NEW YORK (
) -- Friday's session is all about the April jobs report.
It's really as simple as that. The current consensus is for nonfarm payrolls to have swelled by 162,000 last month, according to
. Excluding the impact of government employment changes, nonfarm private payrolls are pegged at 167,000. The unemployment rate is seen hovering at 8.2%.
Meeting those expectations would be a step in the right direction after March's dismal 120,000 performance, but Wall Street's confidence has been shook. The Automatic Data Processing report on Wednesday was well short, and while a lot of lip service is paid to the ADP data being unreliable, traders seem loathe to ignore it this time around. After all, the solid read on weekly initial jobless claims Thursday morning was only good about three minutes of positive trading before all three major U.S. equity indices sank below the flat line.
Right now, it feels like where April's number comes in is really anyone's guess. The recent data has been that hard to draw any conclusions from.
UBS offered up a tidbit of hope for the bulls on Thursday, noting the ADP data has been "much weaker" than the official government numbers in April the past two years.
"In 2011, the ADP initial reading was 179k, BLS
Bureau of Labor Statistics initially reported 268k," the firm said. "In 2010, the ADP initial print was 32k and the BLS initial print 231k. The two misses averaged 144k. For comparison, the average miss in other months (excluding April) was 63k in 2010 and 2011."
UBS is looking for a "180k rise in private payrolls, 170k in total, and theunemployment rate ticking down to 8.1%" so it's confident Wall Street is in for a positive surprise.
Ian Shepherdson, chief U.S. economist at
High Frequency Economics
, though is less confident, forecasting a fairly big miss because he thinks the ADP data will be closer to the mark.
"ADP is the best single indicator of the official number on a month-to-month basis, so we have to take it seriously," he wrote in commentary late Thursday. "It is not guaranteed to be right, not least because the official number is accurate to within plus or minus 100K or so, but it is the best we have. It suggests payrolls rose only about 125K."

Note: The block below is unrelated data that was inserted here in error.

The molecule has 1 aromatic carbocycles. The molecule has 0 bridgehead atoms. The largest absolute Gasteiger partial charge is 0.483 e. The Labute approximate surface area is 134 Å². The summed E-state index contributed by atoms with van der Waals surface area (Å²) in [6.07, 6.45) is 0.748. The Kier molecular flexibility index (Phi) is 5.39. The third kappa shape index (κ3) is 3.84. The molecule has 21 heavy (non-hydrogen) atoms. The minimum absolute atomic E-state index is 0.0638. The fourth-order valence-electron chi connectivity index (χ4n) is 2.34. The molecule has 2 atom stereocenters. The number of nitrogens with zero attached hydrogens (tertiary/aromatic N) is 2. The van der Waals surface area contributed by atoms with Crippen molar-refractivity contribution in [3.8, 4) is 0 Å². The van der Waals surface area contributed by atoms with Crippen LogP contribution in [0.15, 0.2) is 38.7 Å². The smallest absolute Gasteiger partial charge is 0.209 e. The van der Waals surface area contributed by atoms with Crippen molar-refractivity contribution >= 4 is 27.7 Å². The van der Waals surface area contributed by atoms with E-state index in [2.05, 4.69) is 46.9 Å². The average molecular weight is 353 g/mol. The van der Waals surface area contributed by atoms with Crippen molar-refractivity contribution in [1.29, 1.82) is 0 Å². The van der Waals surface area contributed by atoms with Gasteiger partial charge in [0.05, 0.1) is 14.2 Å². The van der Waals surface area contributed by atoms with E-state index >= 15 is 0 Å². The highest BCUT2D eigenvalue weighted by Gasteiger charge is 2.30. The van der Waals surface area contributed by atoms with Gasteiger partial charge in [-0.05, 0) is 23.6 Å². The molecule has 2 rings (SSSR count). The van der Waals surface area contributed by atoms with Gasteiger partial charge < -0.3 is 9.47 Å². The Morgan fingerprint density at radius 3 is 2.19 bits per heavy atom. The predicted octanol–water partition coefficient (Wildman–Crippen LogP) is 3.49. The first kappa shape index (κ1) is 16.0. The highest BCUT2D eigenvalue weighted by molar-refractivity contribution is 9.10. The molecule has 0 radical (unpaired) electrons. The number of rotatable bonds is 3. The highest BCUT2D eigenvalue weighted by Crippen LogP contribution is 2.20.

On the bright side, Shepherdson is looking for the unemployment rate to tick down to 8.1%. The pessimistic view of the decline in the unemployment rate from 9.1% in August to 8.2% last month is that this is reflective of a declining participation rate, people giving up on looking for jobs and dropping out of the workforce.
Shepherdson, though, believes this is only part of the story and argues that even if the economy's slow improvement kickstarts participation, the unemployment rate should continue to fall.
We expect participation now to rise gradually in response to the upturn in GDP," he said. "That means job growth won't feed one-for-one into declining unemployment but we do not expect soaring participation to impose an unusually severe braking on the decline in unemployment. We still expect a rate near 7-1/2% by the end of the year."
own estimate is for nonfarm private payrolls to come in at 145,000.
As for the rest of Friday's scheduled news, there's a quarterly report expected from
, which seems sure to stir up another round of succession talk after Warren Buffett's announcement in mid-April that he's being treated for prostate cancer.
Other notable companies opening their books include
Church & Dwight
Estee Lauder Cos.
Madison Square Garden
was the big mover in Thursday's extended session, surging nearly 9% after the business social networking company
for its first quarter.
The company also gave a bullish forecast for the current quarter and said it's agreed to acquire privately held SlideShare, a service that allows professionals to share presentations, for $118.75 million in cash and stock.
The stock was last quoted at $119.15, up $9.74, on volume of 1.46 million, according to
. Based on Thursday's regular-session closing price of $109.41, LinkedIn shares were up nearly 70% so far in 2012, and have appreciated more than 140% from their IPO pricing at $45 each.
And let's not forget that the
will be a major subject tomorrow. The debate will likely take on a Goldilocks feel with pundits weighing in on whether the valuation will prove to be too high, too low, or just right.
Written by Michael Baron in New York.
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